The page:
It's good to hear from a fellow gardener who's in an exposed area,it gives me hope that I may be able to do something with our space:fingers crossed::spinning:
             
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            • Sheal

              Sheal Total Gardener

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              Although I don't have one they are growing on a green just 40ft from my garden and thriving. Yes they do have a fairly dense canopy but that is offset by the light coloured foliage.

              My Malus below. Strangely this is the second time I've posted this picture on GC this week. :)It's still only a young tree which I planted five years ago and has struggled a bit in my sandy soil as I'm in a coastal position, but it has coped with the strong winds we get here.

              119.JPG
               
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              • marley028

                marley028 Apprentice Gardener

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                It's a beautiful tree @Sheal thank you for posting a picture of it.we're not coastal just very exposed to the wind coming off the mountain.whitebeam is lovely,there's quite a few folk in our area have them in their gardens.who knew choosing trees could be such a difficult thing :rolleyespink: but I suppose it's much better researching now and picking what's suitable instead of making costly mistakes!!:spinning:
                 
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                • Redwing

                  Redwing Wild Gardener

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                  Interesting; my garden is on VERY heavy clay and they don't like it....the roots just rot. I suppose clay on top of a better draining subsoil may be different. Where I see them growing naturally and growing well is on lowland heathland, a thin sandy soil. I believe they do well on the uplands of northern England and Scotland too. Another name for them is Mountain Ash; I think there is probably a clue there.
                   
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                  • marley028

                    marley028 Apprentice Gardener

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                    I have been looking closely at the trees in our surrounding area and there aren't rowan/mountain ash trees..lots and lots of beech and copper beech,hazel,alder,ash,sycamore and lots of holly...maybe give rowan a miss just in case,we have very heavy clay soil too:spinning:
                     
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                    • marley028

                      marley028 Apprentice Gardener

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                      I was wondering if I was to go for some of the bigger trees such as oak or the small leaved lime and planted them close together will that restrict their growth in that they won't grow as big as they normally would?:what:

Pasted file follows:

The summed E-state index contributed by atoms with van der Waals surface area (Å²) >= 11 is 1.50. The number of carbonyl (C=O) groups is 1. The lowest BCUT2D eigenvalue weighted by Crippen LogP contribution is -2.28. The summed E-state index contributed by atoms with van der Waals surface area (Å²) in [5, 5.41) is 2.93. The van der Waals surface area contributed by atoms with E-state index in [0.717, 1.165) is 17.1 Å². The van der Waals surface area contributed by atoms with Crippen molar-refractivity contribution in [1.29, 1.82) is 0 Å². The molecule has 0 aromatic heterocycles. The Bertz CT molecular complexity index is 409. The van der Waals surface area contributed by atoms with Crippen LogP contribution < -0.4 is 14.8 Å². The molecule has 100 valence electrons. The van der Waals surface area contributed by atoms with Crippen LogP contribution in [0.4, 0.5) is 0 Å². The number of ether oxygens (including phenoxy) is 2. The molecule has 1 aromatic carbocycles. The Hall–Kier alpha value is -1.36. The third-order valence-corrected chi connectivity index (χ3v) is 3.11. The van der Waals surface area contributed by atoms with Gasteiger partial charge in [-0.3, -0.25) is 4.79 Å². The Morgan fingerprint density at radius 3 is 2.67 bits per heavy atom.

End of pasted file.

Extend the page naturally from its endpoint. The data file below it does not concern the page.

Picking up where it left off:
• Redwing

                      Redwing Wild Gardener

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                      How much space do you have Marley? Planting oaks.....well that is for the great grandchildren. They take 100 years to get to a reasonable size, then another 100 years to get big and then another 200 years to mature......same goes for Beech.

                      What exactly are you hoping to achieve? Perhaps you could post some pictures of the space you have.
                       
                    • marley028

                      marley028 Apprentice Gardener

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                      Our site is just under an acre.we have huge beech trees along the western boundary of our garden.it's just something that I've seen done recently where beech,small leaved lime,oak and silver birch were planted in a fairly small space.I suppose I just wondered if this style of planting restricted the growth of the trees.
                      Unfortunately my camera is broken on my phone:frown: it would have been great to show you the area in question :spinning:
                       
                    • marley028

                      marley028 Apprentice Gardener

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                      We have just under an acre.our boundary to the east has huge beech trees which are just beautiful.
                      I've recently saw beech,oak,silver birch and small leaved lime planted in a fairly small area,all close together.I suppose I just wondered if this style of planting restricted the growth of trees.
                      It's possibly a wind screen or for privacy I would imagine but when I actually think about it it's not for us.
                      Unfortunately my camera is broken on my phone:frown:, it would have been great to show you guys the area in question.
                      This is where my inexperience shows @Redwing,I can see it in my head but I'm unsure how to achieve it.:sad: